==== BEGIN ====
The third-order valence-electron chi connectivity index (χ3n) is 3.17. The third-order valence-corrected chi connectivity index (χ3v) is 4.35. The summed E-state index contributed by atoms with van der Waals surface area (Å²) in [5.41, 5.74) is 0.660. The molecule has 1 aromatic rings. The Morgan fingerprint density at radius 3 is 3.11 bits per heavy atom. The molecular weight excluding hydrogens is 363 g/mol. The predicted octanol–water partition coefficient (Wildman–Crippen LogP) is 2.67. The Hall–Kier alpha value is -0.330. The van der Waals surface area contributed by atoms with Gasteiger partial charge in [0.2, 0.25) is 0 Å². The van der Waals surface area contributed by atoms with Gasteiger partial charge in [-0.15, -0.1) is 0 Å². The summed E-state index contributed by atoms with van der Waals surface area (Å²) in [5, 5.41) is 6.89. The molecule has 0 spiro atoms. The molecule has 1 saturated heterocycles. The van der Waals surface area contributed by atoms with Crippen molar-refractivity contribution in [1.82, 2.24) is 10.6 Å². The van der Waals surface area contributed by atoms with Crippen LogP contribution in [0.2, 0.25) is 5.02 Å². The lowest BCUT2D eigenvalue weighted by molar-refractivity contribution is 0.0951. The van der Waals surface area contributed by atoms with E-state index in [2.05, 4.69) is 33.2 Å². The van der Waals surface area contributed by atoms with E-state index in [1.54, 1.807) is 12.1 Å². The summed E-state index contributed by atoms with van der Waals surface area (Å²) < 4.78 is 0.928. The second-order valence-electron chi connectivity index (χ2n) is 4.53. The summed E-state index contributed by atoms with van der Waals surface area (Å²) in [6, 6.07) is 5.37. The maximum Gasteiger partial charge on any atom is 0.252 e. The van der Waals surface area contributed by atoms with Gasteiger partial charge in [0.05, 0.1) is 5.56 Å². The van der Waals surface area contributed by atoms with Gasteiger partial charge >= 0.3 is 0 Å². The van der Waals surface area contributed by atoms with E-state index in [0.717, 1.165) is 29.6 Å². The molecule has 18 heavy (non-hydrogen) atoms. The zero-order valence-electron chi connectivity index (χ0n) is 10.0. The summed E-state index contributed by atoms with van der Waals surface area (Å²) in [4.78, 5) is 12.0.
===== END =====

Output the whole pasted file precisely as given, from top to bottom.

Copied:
The third-order valence-electron chi connectivity index (χ3n) is 3.17. The third-order valence-corrected chi connectivity index (χ3v) is 4.35. The summed E-state index contributed by atoms with van der Waals surface area (Å²) in [5.41, 5.74) is 0.660. The molecule has 1 aromatic rings. The Morgan fingerprint density at radius 3 is 3.11 bits per heavy atom. The molecular weight excluding hydrogens is 363 g/mol. The predicted octanol–water partition coefficient (Wildman–Crippen LogP) is 2.67. The Hall–Kier alpha value is -0.330. The van der Waals surface area contributed by atoms with Gasteiger partial charge in [0.2, 0.25) is 0 Å². The van der Waals surface area contributed by atoms with Gasteiger partial charge in [-0.15, -0.1) is 0 Å². The summed E-state index contributed by atoms with van der Waals surface area (Å²) in [5, 5.41) is 6.89. The molecule has 0 spiro atoms. The molecule has 1 saturated heterocycles. The van der Waals surface area contributed by atoms with Crippen molar-refractivity contribution in [1.82, 2.24) is 10.6 Å². The van der Waals surface area contributed by atoms with Crippen LogP contribution in [0.2, 0.25) is 5.02 Å². The lowest BCUT2D eigenvalue weighted by molar-refractivity contribution is 0.0951. The van der Waals surface area contributed by atoms with E-state index in [2.05, 4.69) is 33.2 Å². The van der Waals surface area contributed by atoms with E-state index in [1.54, 1.807) is 12.1 Å². The summed E-state index contributed by atoms with van der Waals surface area (Å²) < 4.78 is 0.928. The second-order valence-electron chi connectivity index (χ2n) is 4.53. The summed E-state index contributed by atoms with van der Waals surface area (Å²) in [6, 6.07) is 5.37. The maximum Gasteiger partial charge on any atom is 0.252 e. The van der Waals surface area contributed by atoms with Gasteiger partial charge in [0.05, 0.1) is 5.56 Å². The van der Waals surface area contributed by atoms with Gasteiger partial charge >= 0.3 is 0 Å². The van der Waals surface area contributed by atoms with E-state index in [0.717, 1.165) is 29.6 Å². The molecule has 18 heavy (non-hydrogen) atoms. The zero-order valence-electron chi connectivity index (χ0n) is 10.0. The summed E-state index contributed by atoms with van der Waals surface area (Å²) in [4.78, 5) is 12.0.